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I find everywhere people talking about "free will" and defining what "free will" means, but could not find anyone that defines "will" as such. What is (free, or not free) "will"? Is there any definition on which philosophers agree? If not, what is the most accepted one?

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    See Will (philosophy) Commented Jul 11, 2022 at 13:37
  • Arthur Schopenhaeur has used "Will" to indicate something like a "desire/force" that is blind and is motivating force behind everything in existence. It manifests itself in many forms. This sense of "Will" is definitely different from the "will" used in "Where there is a will, there is a way" Commented Jul 11, 2022 at 13:41
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    There are similar questions about specific philosophers: philosophy.stackexchange.com/questions/52900 philosophy.stackexchange.com/questions/65868. Else see dictionary.com/browse/will
    – tkruse
    Commented Jul 12, 2022 at 3:07
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    Per Kant, if we don't have the opportunity to decide between the right and the wrong option in regard to the universal law as categorical imperative, in the course of which our will is free, then natural causes lead us to one decision without any alternative options as a form of compatibilism. Per Socrates and Spinoza it's similar, (virtue) will is not free but passive, one truly will just as soon as one really knows what is right or good... Commented Jul 12, 2022 at 5:54
  • Wikipedia has an article Will (philosophy), which quotes definitions of various philosophers disjoint from the freedom aspect, e.g. "rational appetite" of scholastics.
    – Conifold
    Commented Jul 13, 2022 at 0:14

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No, the noun "will" that is largely synonymous with wish, desire, intention, inclination, plan, decision, and similar words does not have a single definition in philosophy. There are many dictionary definitions that could be applied, several mentioned here: https://www.yourdictionary.com/will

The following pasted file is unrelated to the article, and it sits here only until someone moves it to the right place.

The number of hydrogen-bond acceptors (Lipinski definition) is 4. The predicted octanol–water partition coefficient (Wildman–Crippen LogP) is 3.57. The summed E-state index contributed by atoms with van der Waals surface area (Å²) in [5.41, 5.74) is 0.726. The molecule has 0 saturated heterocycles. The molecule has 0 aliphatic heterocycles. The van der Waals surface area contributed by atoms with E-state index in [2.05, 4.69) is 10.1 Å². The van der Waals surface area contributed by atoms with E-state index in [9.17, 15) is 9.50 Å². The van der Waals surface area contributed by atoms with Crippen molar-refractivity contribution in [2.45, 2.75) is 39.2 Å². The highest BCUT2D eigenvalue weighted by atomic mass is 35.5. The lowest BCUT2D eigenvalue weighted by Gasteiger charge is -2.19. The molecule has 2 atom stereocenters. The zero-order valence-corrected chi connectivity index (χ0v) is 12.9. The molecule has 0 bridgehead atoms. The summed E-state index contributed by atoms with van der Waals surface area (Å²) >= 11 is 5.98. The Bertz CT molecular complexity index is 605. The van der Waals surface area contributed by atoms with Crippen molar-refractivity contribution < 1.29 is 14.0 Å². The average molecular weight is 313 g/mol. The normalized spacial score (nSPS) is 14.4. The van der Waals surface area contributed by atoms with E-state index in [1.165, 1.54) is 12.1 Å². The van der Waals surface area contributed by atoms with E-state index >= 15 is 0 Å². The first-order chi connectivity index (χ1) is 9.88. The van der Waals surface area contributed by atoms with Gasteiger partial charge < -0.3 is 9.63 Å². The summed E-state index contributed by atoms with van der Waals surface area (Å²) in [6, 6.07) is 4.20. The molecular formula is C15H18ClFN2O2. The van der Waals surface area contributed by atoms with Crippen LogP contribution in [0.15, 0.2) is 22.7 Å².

• To have as the object of one's will; desire; want
  • Will is your ability to make decisions or restraining yourself from doing something or something that a person desires or wants
  • To wish; desire.
  • The power of making a reasoned choice or decision or of controlling one's own actions.
  • Will is the act of strongly desiring something to happen, trying to make something happen by hoping, or describing something you intend to happen in the future.
  • ... and many more

In general, open compound words like "free will" can have definitions and meanings that are not strictly derived from the word parts. As such, one does not even need to define each word part to create a definition for the compound term. As an example consider the word "hot dog".

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In philosophy, the term 'will' is usually used in Nietzsche's sense of determined, self-directed action/intent. It is opposed to the state of being entangled in the rules, mores, and strictures of society and culture, so that one is dragged along and limited by forces outside oneself. People who express 'will' make their own fates, in the "I will it to be so" sense; people without will become what others determine them to be. This helps distinguish 'will' from 'free will'. The question of 'free will' is whether and how much our determined, self-directed action/intent is constrained or influenced by social, biological, or material conditions. We may act in ways that seem to be self-determined, but which may be determined by unknown, unseen forces.

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The will is that which chooses.

It is not synonymous with our desires or our inclinations: our emotional affections and our thoughts might lead us to have desires and inclinations, but we all have many competing desires and inclinations. The faculty of the will is the part of us that makes decisions, prioritising some desires and countering other inclinations.

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